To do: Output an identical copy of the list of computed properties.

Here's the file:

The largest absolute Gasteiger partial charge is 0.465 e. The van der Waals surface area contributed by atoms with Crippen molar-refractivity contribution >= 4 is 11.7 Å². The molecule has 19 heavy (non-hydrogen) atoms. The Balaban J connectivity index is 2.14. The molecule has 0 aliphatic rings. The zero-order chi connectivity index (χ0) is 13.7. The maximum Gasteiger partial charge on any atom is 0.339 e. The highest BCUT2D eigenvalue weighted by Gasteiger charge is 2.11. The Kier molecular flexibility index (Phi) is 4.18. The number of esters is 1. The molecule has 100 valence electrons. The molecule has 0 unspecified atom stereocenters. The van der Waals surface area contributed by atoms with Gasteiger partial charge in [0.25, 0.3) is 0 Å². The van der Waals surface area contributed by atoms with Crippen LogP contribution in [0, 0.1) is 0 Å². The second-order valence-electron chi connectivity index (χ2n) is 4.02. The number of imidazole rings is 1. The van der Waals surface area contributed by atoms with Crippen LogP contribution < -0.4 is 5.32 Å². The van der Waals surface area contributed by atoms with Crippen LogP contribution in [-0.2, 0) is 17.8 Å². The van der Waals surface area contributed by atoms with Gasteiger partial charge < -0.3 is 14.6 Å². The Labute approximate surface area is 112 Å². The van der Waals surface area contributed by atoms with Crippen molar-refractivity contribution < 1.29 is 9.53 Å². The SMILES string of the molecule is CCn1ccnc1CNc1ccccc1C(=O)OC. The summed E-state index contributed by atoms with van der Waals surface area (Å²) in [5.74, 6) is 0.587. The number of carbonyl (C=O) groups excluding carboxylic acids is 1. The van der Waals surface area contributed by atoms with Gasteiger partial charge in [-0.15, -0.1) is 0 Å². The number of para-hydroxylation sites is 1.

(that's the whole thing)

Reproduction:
The largest absolute Gasteiger partial charge is 0.465 e. The van der Waals surface area contributed by atoms with Crippen molar-refractivity contribution >= 4 is 11.7 Å². The molecule has 19 heavy (non-hydrogen) atoms. The Balaban J connectivity index is 2.14. The molecule has 0 aliphatic rings. The zero-order chi connectivity index (χ0) is 13.7. The maximum Gasteiger partial charge on any atom is 0.339 e. The highest BCUT2D eigenvalue weighted by Gasteiger charge is 2.11. The Kier molecular flexibility index (Phi) is 4.18. The number of esters is 1. The molecule has 100 valence electrons. The molecule has 0 unspecified atom stereocenters. The van der Waals surface area contributed by atoms with Gasteiger partial charge in [0.25, 0.3) is 0 Å². The van der Waals surface area contributed by atoms with Crippen LogP contribution in [0, 0.1) is 0 Å². The second-order valence-electron chi connectivity index (χ2n) is 4.02. The number of imidazole rings is 1. The van der Waals surface area contributed by atoms with Crippen LogP contribution < -0.4 is 5.32 Å². The van der Waals surface area contributed by atoms with Crippen LogP contribution in [-0.2, 0) is 17.8 Å². The van der Waals surface area contributed by atoms with Gasteiger partial charge < -0.3 is 14.6 Å². The Labute approximate surface area is 112 Å². The van der Waals surface area contributed by atoms with Crippen molar-refractivity contribution < 1.29 is 9.53 Å². The SMILES string of the molecule is CCn1ccnc1CNc1ccccc1C(=O)OC. The summed E-state index contributed by atoms with van der Waals surface area (Å²) in [5.74, 6) is 0.587. The number of carbonyl (C=O) groups excluding carboxylic acids is 1. The van der Waals surface area contributed by atoms with Gasteiger partial charge in [-0.15, -0.1) is 0 Å². The number of para-hydroxylation sites is 1.